Cartography Catastrophe – Continued

Following the outcry in Israel after the Eurovision Song Contest‘s 2nd semifinal, in which Israel was the only country whose map was not shown prior to its song, the Israeli Ministry of Foreign Affairs contacted the Norwegian hosts of this year’s contest to convey their message. During tonight’s final the Israeli map was indeed shown – albeit missing the west bank. Sources in the MFA told Ynet that they insisted Israel “will be shown as a country with borders, and not some amorphous entity”.

Graphics shown in the ESC’s 2nd semifinal::
ESC 2010 - 2nd semifinal - Israel
Graphics shown in the ESC’s final::
ESC 2010 - Final - Israel

I realize that all this might seem like some kind of a bizarre Rorschach inkblot test, making too much out of a graphical element, but I think flags, anthems and maps are important symbols of independence, and it seems every now and again someone figures Israel is fair game.

Cartography Catastrophe

Did you watch the European Song Contest‘s 2nd semifinal last night? Did you notice it? It came and went really fast, but did you manage to notice how Israel was wiped off the map?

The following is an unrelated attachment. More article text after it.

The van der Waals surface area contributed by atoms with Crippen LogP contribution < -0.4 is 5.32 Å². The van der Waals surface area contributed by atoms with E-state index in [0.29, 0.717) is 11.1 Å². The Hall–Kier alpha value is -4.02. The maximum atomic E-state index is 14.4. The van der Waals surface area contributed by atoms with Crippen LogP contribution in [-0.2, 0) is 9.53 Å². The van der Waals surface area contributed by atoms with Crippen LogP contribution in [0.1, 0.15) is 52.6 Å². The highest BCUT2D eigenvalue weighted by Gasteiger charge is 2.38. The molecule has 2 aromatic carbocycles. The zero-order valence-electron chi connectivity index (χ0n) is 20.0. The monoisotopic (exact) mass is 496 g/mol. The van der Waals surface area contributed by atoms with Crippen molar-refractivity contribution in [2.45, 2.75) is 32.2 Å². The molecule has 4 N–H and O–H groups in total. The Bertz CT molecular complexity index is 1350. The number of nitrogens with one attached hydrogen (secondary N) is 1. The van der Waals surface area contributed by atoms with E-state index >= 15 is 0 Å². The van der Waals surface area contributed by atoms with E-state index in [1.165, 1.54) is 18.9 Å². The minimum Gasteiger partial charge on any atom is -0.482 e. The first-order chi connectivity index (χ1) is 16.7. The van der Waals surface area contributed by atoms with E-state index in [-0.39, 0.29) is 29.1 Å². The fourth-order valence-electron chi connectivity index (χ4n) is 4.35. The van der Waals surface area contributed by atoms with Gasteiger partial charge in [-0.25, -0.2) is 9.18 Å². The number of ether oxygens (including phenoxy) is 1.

Before each live performance a short video clip about the participating country was shown, but right before that video some on-screen graphics created the map of each country. Yes, each country but one: Israel.
Right before Harel Skaat took to the stage, the same yellow graphics that filled the screen for each other country, that graphics was now squished to the side and quickly disappeared.

Did the 62 years old Jewish nation get the shaft? Did The Jew Among Nations got the regular treatment? Serbia, a country that got its independence less than 4 years ago got similar treatment in the 1st semifinal; Does that fact make it better or worse?

Here’s the video (Don’t blink during the first few seconds):

httpv://www.youtube.com/watch?v=RqmjDtTAz24

Screen captures for each participating county after the jump:
Continue reading Cartography Catastrophe

What Killed The Eurovision Song Contest?

Back in 1999 the rules of the Eurovision Song Contest were changed, turning the popular musical contest into the joke that it is today. I expect you all to memorize these two rules that de-facto killed the ESC:
– The abolishment of the requirement of the host broadcaster to provide a live orchestra.
– The abolishment of the requirement that contestants sing in their own national language.

Now take a stroll down memory lane back to Sweden in 1985 where Izhar Cohen took 5th place with “Ole, Ole“. Apart from the brilliant colors and the joie de vivre, note Cohen yelling right before taking the stage, and a shrieking female backup singer.